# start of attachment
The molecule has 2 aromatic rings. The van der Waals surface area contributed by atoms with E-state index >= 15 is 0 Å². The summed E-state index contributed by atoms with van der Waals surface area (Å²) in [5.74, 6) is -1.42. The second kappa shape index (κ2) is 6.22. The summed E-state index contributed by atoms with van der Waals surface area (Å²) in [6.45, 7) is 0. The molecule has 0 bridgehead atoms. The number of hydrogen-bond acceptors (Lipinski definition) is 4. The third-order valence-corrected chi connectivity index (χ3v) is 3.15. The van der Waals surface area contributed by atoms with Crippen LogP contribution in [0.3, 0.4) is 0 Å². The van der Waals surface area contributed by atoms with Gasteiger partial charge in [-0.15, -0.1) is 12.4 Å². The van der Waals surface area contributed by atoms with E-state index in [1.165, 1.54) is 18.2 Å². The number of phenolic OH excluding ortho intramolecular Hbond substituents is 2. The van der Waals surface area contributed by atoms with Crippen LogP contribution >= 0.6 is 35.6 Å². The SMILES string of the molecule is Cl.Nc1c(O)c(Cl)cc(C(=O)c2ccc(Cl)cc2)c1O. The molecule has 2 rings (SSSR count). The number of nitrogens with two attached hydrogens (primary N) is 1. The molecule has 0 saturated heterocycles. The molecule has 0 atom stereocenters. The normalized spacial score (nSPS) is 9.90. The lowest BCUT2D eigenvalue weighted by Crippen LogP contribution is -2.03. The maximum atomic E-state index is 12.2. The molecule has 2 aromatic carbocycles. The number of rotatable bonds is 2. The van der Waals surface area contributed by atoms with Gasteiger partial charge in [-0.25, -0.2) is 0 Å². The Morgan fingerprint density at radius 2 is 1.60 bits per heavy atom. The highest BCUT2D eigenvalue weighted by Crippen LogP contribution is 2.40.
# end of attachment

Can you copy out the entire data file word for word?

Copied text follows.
The molecule has 2 aromatic rings. The van der Waals surface area contributed by atoms with E-state index >= 15 is 0 Å². The summed E-state index contributed by atoms with van der Waals surface area (Å²) in [5.74, 6) is -1.42. The second kappa shape index (κ2) is 6.22. The summed E-state index contributed by atoms with van der Waals surface area (Å²) in [6.45, 7) is 0. The molecule has 0 bridgehead atoms. The number of hydrogen-bond acceptors (Lipinski definition) is 4. The third-order valence-corrected chi connectivity index (χ3v) is 3.15. The van der Waals surface area contributed by atoms with Crippen LogP contribution in [0.3, 0.4) is 0 Å². The van der Waals surface area contributed by atoms with Gasteiger partial charge in [-0.15, -0.1) is 12.4 Å². The van der Waals surface area contributed by atoms with E-state index in [1.165, 1.54) is 18.2 Å². The number of phenolic OH excluding ortho intramolecular Hbond substituents is 2. The van der Waals surface area contributed by atoms with Crippen LogP contribution >= 0.6 is 35.6 Å². The SMILES string of the molecule is Cl.Nc1c(O)c(Cl)cc(C(=O)c2ccc(Cl)cc2)c1O. The molecule has 2 rings (SSSR count). The number of nitrogens with two attached hydrogens (primary N) is 1. The molecule has 0 saturated heterocycles. The molecule has 0 atom stereocenters. The normalized spacial score (nSPS) is 9.90. The lowest BCUT2D eigenvalue weighted by Crippen LogP contribution is -2.03. The maximum atomic E-state index is 12.2. The molecule has 2 aromatic carbocycles. The number of rotatable bonds is 2. The van der Waals surface area contributed by atoms with Gasteiger partial charge in [-0.25, -0.2) is 0 Å². The Morgan fingerprint density at radius 2 is 1.60 bits per heavy atom. The highest BCUT2D eigenvalue weighted by Crippen LogP contribution is 2.40.